Infrastructure & Investment

Projecting physical and transition risk, and adaptation and resilience to climate change and associated extreme events

Climate change will alter the frequency and severity of extreme weather events and associated disturbances that threaten people, infrastructure and ecosystems, making it imperative to assess risks and prepare cost-effective responses.

To assess physical risks to infrastructure posed by extreme events, we continually advance analytic methods. Combining historical evidence with our Integrated Global System Modeling (IGSM) framework’s climate model as well as those used by Intergovernmental Panel on Climate Change (IPCC)-participating institutions, we analyze extreme events under the current climate as well as a range of future outcomes. Our assessments target risks to any system threatened by extreme precipitation events, floods, drought or extreme heat; to wind energy systems impacted by extreme or low-wind events; to solar energy systems affected by extended cloudiness events; and to coastal infrastructure imperiled by storm-surge events.

We also evaluate transition risk—the financial risk, borne by investors and the financial system, associated with the decarbonization of the economy that’s likely to take place in the coming decades as the world strives to avoid the worst impacts of climate change.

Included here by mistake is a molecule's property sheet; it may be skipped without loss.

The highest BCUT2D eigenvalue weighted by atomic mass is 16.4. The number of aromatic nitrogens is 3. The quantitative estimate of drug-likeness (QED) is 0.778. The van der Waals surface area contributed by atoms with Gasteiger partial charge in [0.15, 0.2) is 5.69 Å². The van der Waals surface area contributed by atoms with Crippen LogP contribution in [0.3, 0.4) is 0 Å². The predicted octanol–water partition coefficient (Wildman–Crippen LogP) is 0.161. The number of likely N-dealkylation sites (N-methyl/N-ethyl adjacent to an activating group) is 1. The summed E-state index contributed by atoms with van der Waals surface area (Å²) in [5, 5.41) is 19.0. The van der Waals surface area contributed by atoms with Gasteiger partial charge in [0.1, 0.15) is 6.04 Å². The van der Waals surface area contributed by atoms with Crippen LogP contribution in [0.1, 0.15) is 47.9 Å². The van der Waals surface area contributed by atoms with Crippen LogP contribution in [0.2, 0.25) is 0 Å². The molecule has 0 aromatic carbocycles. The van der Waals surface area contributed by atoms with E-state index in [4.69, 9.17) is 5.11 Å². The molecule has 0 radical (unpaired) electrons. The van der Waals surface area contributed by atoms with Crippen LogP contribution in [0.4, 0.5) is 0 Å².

Finally, we conduct studies on how to optimize adaptation and resilience (e.g. water infrastructure planning, flexible design, grid resiliency) strategies that customize infrastructure design to evolving regional needs.

To learn how your organization can benefit from funding our research, please visit the Joint Program Sponsorship page. 


Journal Article
O’Neill, B.C., J. Morris, J. Lamontagne, J. Weyant and M. Wise (2024). Earth's Future, 12(5) (doi: 10.1029/2023EF004343)
Conference Proceedings Paper
Chinta, S., C.A. Schlosser, X. Gao and K. Hodges (2024). EGU General Assembly, EGU24-20374 (doi: 10.5194/egusphere-egu24-20374)
Journal Article
Reddy, P.J., S. Chinta, et. al. (2024). Environmental Research Letters, 19, 014010 (doi: 10.1088/1748-9326/ad0eb0)

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Administration, Faculty
CGCS; Joint Program
Sloan; Joint Program
Research staff
Joint Program
Sloan; Joint Program
Research staff
Joint Program; CGCS